Medicare Open Enrollment Runs From October 15 to December 7, 2021
It’s Annual Health Care Plan Check-Up Time!
If you are covered by Medicare, it’s time for your annual health care plan check-up! Medicare open enrollment began on October 15th and ends December 7th.
Open enrollment is an eight-week window during which you can review and change your health care plan and prescription drug coverage for 2022 to make sure you are getting the right kind of coverage at the best price for your health care needs.
Many people find open enrollment to be confusing and stressful – so stressful in fact that I still remember one of my clients telling me he’d rather have a colonoscopy than deal with open enrollment.
What typically ends up happening -- people spend as little time as possible reviewing their options -- leading them to choose the cheapest plan possible without making sure it’s really the right one for them and their needs.
That’s a BIG mistake.
Last month you should have received your “Plan Annual Notice of Change.”
It’s important for you to thoroughly review that notice. If you didn’t get your notice contact your plan immediately.
In it you will find information about any changes to your plan – possible increases to costs or changes to coverage areas.
The notice will provide you with a comparison of your benefits in 2022 to those you’re currently receiving.
Prescription drug coverage often changes. Be sure to check that your prescription drug plan is still covering the medications you need. If a drug you need is no longer covered, you may want to switch plans. If a drug you take regularly is pushed into a higher tier than it's currently in, your costs are likely to go up.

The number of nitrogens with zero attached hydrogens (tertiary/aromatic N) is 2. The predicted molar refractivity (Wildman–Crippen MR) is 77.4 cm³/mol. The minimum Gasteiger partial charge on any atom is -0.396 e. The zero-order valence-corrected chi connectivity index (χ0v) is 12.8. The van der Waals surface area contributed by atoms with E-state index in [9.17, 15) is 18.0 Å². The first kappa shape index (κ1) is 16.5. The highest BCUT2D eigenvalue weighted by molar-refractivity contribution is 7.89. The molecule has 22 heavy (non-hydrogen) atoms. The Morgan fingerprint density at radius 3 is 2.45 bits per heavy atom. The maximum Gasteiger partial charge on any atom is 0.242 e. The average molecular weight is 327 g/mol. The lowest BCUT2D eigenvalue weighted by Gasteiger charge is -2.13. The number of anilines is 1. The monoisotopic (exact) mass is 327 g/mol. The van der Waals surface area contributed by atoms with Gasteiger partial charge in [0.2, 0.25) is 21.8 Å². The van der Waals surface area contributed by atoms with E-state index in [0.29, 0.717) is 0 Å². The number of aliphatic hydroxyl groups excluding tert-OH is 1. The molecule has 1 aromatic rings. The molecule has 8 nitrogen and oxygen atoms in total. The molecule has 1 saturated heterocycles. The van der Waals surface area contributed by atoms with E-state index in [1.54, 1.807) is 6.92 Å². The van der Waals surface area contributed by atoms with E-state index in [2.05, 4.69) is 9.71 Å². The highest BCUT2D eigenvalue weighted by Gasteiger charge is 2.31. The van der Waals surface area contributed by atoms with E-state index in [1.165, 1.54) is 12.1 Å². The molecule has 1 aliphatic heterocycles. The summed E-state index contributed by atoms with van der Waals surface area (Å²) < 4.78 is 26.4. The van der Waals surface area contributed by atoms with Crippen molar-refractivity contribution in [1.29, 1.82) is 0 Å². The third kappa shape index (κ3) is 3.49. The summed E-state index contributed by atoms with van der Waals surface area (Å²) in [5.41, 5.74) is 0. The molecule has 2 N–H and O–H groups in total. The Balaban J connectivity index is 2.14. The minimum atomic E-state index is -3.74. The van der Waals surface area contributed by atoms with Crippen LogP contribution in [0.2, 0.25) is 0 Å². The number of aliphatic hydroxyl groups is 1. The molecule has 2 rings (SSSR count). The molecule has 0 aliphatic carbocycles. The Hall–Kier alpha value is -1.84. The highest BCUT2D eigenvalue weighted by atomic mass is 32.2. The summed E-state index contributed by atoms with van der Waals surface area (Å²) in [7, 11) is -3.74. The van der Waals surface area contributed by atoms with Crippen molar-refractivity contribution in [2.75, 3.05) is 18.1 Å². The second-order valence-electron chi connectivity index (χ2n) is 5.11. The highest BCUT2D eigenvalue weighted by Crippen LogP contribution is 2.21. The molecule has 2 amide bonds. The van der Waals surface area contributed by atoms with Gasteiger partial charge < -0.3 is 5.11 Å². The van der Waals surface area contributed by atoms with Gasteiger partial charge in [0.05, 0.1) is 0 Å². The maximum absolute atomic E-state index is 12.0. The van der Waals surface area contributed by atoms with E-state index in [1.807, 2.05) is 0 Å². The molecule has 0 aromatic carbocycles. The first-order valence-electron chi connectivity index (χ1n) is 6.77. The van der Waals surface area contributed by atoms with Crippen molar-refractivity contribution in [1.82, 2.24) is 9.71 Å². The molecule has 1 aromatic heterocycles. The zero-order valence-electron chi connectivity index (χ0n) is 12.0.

The projected 2022 Medicare Part D monthly premium will average at $33. This is a slight increase from $31.47 in 2021.
This is also a good time to compare Original Medicare and Medigap plans to Medicare Advantage plans.
The biggest difference between Medicare Advantage and Medicare supplemental insurance (Medigap) is the way they work.
Medigap is intended simply to cover some of the gaps (also known as cost-sharing) that Original Medicare doesn’t pay for — coinsurance, copayments, and deductibles, for example. Original Medicare only pays 80 percent for Medicare-covered services such as doctors’ services and outpatient medical services and supplies.
Original Medicare doesn't cover necessities like dental care, vision, and hearing, but you'll often get coverage for these services with a Medicare Advantage plan.
Another benefit, Medicare Advantage plans may offer coverage for prescription drugs and overseas medical care which is something Original Medicare does not. If you choose a Medigap plan, you will need to enroll in a separate drug plan (Medicare Part D).
You may have fewer choices in terms of doctors and health care providers in some cases with Medicare Advantage plans. With Medigap, you have access to any doctor or provider who accepts Medicare.
If you need help reviewing your health care coverage this year, please reach out to our Medicare Specialist, Kevin Heath -- 678.928.3920 or email him directly: email@example.com. Kevin and his team will do their best to help you find the right plan for your individual needs.